Juan Ayuso has been one of the most promising cyclists in the Spanish youth scene for several years now. Both in cadets and juniors, the Javea one has won a great number of races, which has allowed him to make the jump to the professional category thanks to the signing of the UAE Team Emirates, with which he will have the option of immersing himself in professionalism with his eyes set on the future in the great races of the international concert.
The young Alicante promise has committed to the UAE team after its sports director, Joxean Fernandez "Matxin" from Biscay, fixed his eyes on him while he has been racing for the Cantabrian team Bathco. From here to the professional jump, without going through the sub-23 category, to enter soon in the UCI World Tour world, which includes all the races of maximum level of cycling in masculine route.
Atalayar talks to the young cyclist after all of them have left the confinement forced by the terrible pandemic of the COVID-19 that has shaken the whole world, including sport, and after the concentration in Altea of the Spanish junior road cycling team. The Alicante native talks about his origins, his career and his sporting future.
How did cycling become a hobby for a young man from Alicante like you?
When I was a child I played football, and it was there that a colleague, and now a great friend, told me to go with him to try out for the town's cycling school, C.C. Xabia. From that day on I started to combine the two sports, falling in love with cycling. Then I decided to give up football, which I had been playing all my life, to dedicate myself exclusively to what made me happy, cycling.
What characteristics define you as a cyclist? What are you looking to improve most in your features as a now professional runner?
I still don't know exactly what kind of runner I will become, whether it will be a long-pass climber, or shorter, more explosive climbs, remains to be seen. What is clear is that I will have to try to improve in all aspects, correct my defects and enhance my virtues so that the adaptation to the new category is done in the best possible way.
How do you expect to make the jump from junior to professional without going through the U-23 category?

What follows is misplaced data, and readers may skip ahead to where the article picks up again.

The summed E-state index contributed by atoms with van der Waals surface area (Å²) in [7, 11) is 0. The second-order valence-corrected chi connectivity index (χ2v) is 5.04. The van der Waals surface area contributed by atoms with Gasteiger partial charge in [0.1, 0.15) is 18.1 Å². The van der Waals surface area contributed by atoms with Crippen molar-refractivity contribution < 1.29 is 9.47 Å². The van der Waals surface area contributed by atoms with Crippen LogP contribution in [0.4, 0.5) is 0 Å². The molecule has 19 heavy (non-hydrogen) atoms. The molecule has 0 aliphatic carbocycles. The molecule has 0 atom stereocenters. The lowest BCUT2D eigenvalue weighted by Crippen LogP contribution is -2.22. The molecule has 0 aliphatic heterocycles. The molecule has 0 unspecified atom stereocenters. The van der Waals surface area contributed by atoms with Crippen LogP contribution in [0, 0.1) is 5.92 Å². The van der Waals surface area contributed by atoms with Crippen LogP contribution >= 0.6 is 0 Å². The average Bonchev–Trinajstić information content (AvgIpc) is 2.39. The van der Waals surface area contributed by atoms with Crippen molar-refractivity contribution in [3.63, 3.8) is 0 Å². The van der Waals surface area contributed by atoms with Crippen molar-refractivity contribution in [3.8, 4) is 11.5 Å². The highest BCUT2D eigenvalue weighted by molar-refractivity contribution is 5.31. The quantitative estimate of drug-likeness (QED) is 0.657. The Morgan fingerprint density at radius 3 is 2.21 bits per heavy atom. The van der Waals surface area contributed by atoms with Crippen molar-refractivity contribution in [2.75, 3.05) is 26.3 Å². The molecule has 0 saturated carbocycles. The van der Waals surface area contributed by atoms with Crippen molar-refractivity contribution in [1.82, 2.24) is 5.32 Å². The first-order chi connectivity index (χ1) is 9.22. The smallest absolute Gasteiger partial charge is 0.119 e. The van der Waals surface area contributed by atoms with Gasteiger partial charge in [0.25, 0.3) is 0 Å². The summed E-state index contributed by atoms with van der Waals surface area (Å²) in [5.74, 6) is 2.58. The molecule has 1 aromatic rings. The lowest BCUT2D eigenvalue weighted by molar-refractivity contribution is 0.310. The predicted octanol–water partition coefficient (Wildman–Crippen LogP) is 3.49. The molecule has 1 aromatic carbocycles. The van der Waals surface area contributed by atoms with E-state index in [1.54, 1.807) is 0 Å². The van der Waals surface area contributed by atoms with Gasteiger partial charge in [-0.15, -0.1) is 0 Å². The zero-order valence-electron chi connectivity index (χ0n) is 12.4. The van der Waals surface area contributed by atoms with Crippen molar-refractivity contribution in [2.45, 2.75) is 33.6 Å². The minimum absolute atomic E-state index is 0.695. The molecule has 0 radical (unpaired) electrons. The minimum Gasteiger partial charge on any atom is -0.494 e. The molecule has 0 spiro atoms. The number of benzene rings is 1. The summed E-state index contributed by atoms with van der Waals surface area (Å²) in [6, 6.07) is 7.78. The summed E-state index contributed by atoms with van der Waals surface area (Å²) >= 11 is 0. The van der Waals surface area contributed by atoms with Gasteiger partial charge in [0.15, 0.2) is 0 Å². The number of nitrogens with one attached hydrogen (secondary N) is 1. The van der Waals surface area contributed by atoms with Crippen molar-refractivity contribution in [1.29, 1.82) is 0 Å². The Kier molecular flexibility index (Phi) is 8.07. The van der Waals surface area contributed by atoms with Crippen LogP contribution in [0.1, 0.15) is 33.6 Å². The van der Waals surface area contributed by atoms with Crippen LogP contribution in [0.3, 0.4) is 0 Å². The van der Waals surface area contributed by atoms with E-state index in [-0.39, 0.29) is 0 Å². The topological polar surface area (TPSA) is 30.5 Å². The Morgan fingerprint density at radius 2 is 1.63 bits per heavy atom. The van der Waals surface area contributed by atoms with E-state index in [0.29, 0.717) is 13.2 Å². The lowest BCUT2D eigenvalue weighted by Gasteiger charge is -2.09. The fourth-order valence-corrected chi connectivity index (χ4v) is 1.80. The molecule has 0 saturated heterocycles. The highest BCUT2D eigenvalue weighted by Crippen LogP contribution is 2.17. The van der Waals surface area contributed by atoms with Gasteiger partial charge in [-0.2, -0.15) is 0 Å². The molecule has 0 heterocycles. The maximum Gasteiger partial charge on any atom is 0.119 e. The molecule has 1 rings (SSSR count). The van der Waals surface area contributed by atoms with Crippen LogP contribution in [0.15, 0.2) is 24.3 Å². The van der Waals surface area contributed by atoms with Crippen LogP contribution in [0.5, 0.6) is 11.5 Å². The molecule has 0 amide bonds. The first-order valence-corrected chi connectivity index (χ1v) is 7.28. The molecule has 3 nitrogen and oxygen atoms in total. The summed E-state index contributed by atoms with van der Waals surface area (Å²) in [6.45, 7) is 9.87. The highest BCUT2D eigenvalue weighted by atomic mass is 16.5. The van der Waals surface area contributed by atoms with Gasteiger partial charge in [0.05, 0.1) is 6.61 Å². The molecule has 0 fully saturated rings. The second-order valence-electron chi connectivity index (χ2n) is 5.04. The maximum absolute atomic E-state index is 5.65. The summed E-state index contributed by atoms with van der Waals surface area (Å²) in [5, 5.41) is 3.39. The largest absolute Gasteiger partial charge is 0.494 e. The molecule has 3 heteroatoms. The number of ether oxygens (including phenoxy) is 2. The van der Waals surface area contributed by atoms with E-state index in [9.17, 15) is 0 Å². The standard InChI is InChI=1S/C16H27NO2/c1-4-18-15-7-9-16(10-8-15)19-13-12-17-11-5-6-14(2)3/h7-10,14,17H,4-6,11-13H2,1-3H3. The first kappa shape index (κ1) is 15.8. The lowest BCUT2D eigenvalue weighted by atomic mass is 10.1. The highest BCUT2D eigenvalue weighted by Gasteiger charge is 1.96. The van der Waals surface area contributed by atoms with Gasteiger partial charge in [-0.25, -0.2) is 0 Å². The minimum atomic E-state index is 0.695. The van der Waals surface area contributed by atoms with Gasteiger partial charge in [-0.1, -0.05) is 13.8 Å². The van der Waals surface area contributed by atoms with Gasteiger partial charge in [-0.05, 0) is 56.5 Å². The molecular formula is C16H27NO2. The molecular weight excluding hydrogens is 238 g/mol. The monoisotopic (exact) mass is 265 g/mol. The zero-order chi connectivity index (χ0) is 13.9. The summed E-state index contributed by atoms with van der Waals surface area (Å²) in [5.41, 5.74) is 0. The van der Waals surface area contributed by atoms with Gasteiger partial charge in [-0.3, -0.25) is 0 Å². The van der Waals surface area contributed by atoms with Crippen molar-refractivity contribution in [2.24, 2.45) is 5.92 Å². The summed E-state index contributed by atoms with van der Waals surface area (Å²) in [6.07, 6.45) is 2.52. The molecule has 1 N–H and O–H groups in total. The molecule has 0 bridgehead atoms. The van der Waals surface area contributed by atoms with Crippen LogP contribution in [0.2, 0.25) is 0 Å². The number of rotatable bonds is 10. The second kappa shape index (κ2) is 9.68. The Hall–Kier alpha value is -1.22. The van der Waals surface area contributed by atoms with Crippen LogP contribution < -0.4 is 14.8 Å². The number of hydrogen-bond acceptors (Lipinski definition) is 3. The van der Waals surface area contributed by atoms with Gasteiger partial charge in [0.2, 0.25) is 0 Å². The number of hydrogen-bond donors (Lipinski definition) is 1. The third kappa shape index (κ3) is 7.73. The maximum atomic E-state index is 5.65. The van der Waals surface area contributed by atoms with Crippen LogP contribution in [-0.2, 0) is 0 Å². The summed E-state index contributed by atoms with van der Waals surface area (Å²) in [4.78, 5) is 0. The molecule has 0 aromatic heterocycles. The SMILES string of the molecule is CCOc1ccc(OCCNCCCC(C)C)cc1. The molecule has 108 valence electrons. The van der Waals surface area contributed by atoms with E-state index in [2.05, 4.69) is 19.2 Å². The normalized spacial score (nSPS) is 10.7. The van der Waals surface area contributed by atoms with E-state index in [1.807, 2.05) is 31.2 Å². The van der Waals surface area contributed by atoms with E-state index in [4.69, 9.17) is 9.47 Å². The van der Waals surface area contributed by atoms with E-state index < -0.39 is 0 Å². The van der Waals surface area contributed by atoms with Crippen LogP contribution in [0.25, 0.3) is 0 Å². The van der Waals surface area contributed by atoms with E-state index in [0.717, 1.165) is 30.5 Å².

It is clear that the jump will be great, but the team transmits me a lot of tranquility. I'm really looking forward to start this new stage and give the best version of me.
What do you expect from UAE Team Emirates? Why did you choose to sign for this team and what expectations do you have of the team and yourself?
Since day one, the team has supported me and helped me enormously to become a better rider, I am very grateful for that and I have no doubt that the best is yet to come. The ambition of the team is something that attracted me personally, it is a relatively new team and they are improving by leaps and bounds every year. For my part, I hope to continue improving day by day, and enjoy the journey.
Which cycling stars have you noticed? Which are your references or idols?
When I was a kid I used to watch Alberto Contador on TV and he was a great inspiration to me. Today, I try to learn a little bit from everyone, and I'm lucky that within the team we have great riders from whom I can learn, and who can show me the way.
What are your short and long term goals?
In the short term, I would love to be able to make a great European and World Cup, leaving Spain as high as possible. In the long term, I think it's too early to consider anything, but rather to go day by day and try to make the best possible progress for my future.
How has the coronavirus pandemic affected your plans and preparation?
I was going to run several races in Belgium on loan from a team there, which had to be cancelled due to the pandemic. Many of the races here in Spain have also been cancelled, I will have a very tight schedule, but I will try to do my best in every race I go to.
Your biggest dream in professional cycling?
The truth is that I feel very lucky, as I am still chasing the same dreams I had when I was six years old; one of them was to become a professional cyclist and we have achieved that. Then there's the crazy kid's dream of winning a big race: the Tour, the Vuelta, a World Cup... I hope it comes one day, I'll do everything I can to achieve it, but, to this day, these races are still dreams and not goals. I have a long way to go before I get there.
How do you expect this big step in the world of cycling to change your life when you are so young?
It's clear that my life will change quite a bit from next year, but I'm taking it in stride. Both the team and my parents are very supportive, which makes the start of my "new life" as natural and easy as possible.